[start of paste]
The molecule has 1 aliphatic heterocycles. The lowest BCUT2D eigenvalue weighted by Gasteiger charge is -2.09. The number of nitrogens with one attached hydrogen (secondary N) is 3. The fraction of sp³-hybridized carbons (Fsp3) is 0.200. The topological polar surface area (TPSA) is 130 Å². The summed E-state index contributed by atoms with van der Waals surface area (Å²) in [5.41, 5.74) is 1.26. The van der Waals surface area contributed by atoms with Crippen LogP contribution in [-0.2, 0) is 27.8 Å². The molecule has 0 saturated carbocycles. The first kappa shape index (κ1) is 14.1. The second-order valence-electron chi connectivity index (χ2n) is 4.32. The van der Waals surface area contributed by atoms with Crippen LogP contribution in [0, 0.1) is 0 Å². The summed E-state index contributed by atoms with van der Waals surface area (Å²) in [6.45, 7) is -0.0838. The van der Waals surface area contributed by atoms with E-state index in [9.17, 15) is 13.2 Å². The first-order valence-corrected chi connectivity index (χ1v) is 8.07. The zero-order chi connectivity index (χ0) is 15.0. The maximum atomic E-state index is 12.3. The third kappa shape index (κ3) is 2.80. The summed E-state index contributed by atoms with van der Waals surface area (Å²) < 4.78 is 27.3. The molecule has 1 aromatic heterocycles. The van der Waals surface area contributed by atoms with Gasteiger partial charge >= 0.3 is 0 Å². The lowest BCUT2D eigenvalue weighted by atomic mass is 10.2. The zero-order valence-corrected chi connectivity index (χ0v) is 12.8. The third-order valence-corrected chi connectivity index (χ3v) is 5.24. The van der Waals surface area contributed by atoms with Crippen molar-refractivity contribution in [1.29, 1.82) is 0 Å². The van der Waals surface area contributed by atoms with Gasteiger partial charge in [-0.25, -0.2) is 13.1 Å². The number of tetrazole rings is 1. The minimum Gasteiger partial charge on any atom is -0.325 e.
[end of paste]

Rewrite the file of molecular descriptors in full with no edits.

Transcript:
The molecule has 1 aliphatic heterocycles. The lowest BCUT2D eigenvalue weighted by Gasteiger charge is -2.09. The number of nitrogens with one attached hydrogen (secondary N) is 3. The fraction of sp³-hybridized carbons (Fsp3) is 0.200. The topological polar surface area (TPSA) is 130 Å². The summed E-state index contributed by atoms with van der Waals surface area (Å²) in [5.41, 5.74) is 1.26. The van der Waals surface area contributed by atoms with Crippen LogP contribution in [-0.2, 0) is 27.8 Å². The molecule has 0 saturated carbocycles. The first kappa shape index (κ1) is 14.1. The second-order valence-electron chi connectivity index (χ2n) is 4.32. The van der Waals surface area contributed by atoms with Crippen LogP contribution in [0, 0.1) is 0 Å². The summed E-state index contributed by atoms with van der Waals surface area (Å²) in [6.45, 7) is -0.0838. The van der Waals surface area contributed by atoms with E-state index in [9.17, 15) is 13.2 Å². The first-order valence-corrected chi connectivity index (χ1v) is 8.07. The zero-order chi connectivity index (χ0) is 15.0. The maximum atomic E-state index is 12.3. The third kappa shape index (κ3) is 2.80. The summed E-state index contributed by atoms with van der Waals surface area (Å²) < 4.78 is 27.3. The molecule has 1 aromatic heterocycles. The van der Waals surface area contributed by atoms with Gasteiger partial charge >= 0.3 is 0 Å². The lowest BCUT2D eigenvalue weighted by atomic mass is 10.2. The zero-order valence-corrected chi connectivity index (χ0v) is 12.8. The third-order valence-corrected chi connectivity index (χ3v) is 5.24. The van der Waals surface area contributed by atoms with Crippen molar-refractivity contribution in [1.29, 1.82) is 0 Å². The van der Waals surface area contributed by atoms with Gasteiger partial charge in [-0.25, -0.2) is 13.1 Å². The number of tetrazole rings is 1. The minimum Gasteiger partial charge on any atom is -0.325 e.